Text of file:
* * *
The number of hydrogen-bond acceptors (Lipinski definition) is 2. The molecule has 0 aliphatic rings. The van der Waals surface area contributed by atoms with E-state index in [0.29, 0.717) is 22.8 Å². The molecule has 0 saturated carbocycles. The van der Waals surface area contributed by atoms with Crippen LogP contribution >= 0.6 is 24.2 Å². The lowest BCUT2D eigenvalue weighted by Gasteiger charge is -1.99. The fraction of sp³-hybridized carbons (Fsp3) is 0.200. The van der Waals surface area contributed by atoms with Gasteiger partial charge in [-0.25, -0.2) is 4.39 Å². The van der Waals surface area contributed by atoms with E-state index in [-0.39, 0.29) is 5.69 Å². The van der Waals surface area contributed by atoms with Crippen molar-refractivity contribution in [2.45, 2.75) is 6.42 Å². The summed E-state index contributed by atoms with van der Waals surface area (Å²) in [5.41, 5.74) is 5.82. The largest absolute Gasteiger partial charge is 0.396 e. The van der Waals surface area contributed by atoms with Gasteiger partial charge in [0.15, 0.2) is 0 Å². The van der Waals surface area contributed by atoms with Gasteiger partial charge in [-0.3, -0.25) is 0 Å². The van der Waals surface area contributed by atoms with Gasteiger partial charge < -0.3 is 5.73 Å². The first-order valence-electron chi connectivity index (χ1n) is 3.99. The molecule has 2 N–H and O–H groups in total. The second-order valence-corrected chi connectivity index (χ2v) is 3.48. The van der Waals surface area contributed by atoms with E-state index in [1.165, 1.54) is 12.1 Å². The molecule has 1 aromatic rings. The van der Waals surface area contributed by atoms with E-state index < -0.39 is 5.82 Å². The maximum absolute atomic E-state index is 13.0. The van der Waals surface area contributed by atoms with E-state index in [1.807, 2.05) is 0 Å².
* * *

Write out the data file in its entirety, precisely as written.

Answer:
The number of hydrogen-bond acceptors (Lipinski definition) is 2. The molecule has 0 aliphatic rings. The van der Waals surface area contributed by atoms with E-state index in [0.29, 0.717) is 22.8 Å². The molecule has 0 saturated carbocycles. The van der Waals surface area contributed by atoms with Crippen LogP contribution >= 0.6 is 24.2 Å². The lowest BCUT2D eigenvalue weighted by Gasteiger charge is -1.99. The fraction of sp³-hybridized carbons (Fsp3) is 0.200. The van der Waals surface area contributed by atoms with Gasteiger partial charge in [-0.25, -0.2) is 4.39 Å². The van der Waals surface area contributed by atoms with E-state index in [-0.39, 0.29) is 5.69 Å². The van der Waals surface area contributed by atoms with Crippen molar-refractivity contribution in [2.45, 2.75) is 6.42 Å². The summed E-state index contributed by atoms with van der Waals surface area (Å²) in [5.41, 5.74) is 5.82. The largest absolute Gasteiger partial charge is 0.396 e. The van der Waals surface area contributed by atoms with Gasteiger partial charge in [0.15, 0.2) is 0 Å². The van der Waals surface area contributed by atoms with Gasteiger partial charge in [-0.3, -0.25) is 0 Å². The van der Waals surface area contributed by atoms with Gasteiger partial charge < -0.3 is 5.73 Å². The first-order valence-electron chi connectivity index (χ1n) is 3.99. The molecule has 2 N–H and O–H groups in total. The second-order valence-corrected chi connectivity index (χ2v) is 3.48. The van der Waals surface area contributed by atoms with E-state index in [1.165, 1.54) is 12.1 Å². The molecule has 1 aromatic rings. The van der Waals surface area contributed by atoms with E-state index < -0.39 is 5.82 Å². The maximum absolute atomic E-state index is 13.0. The van der Waals surface area contributed by atoms with E-state index in [1.807, 2.05) is 0 Å².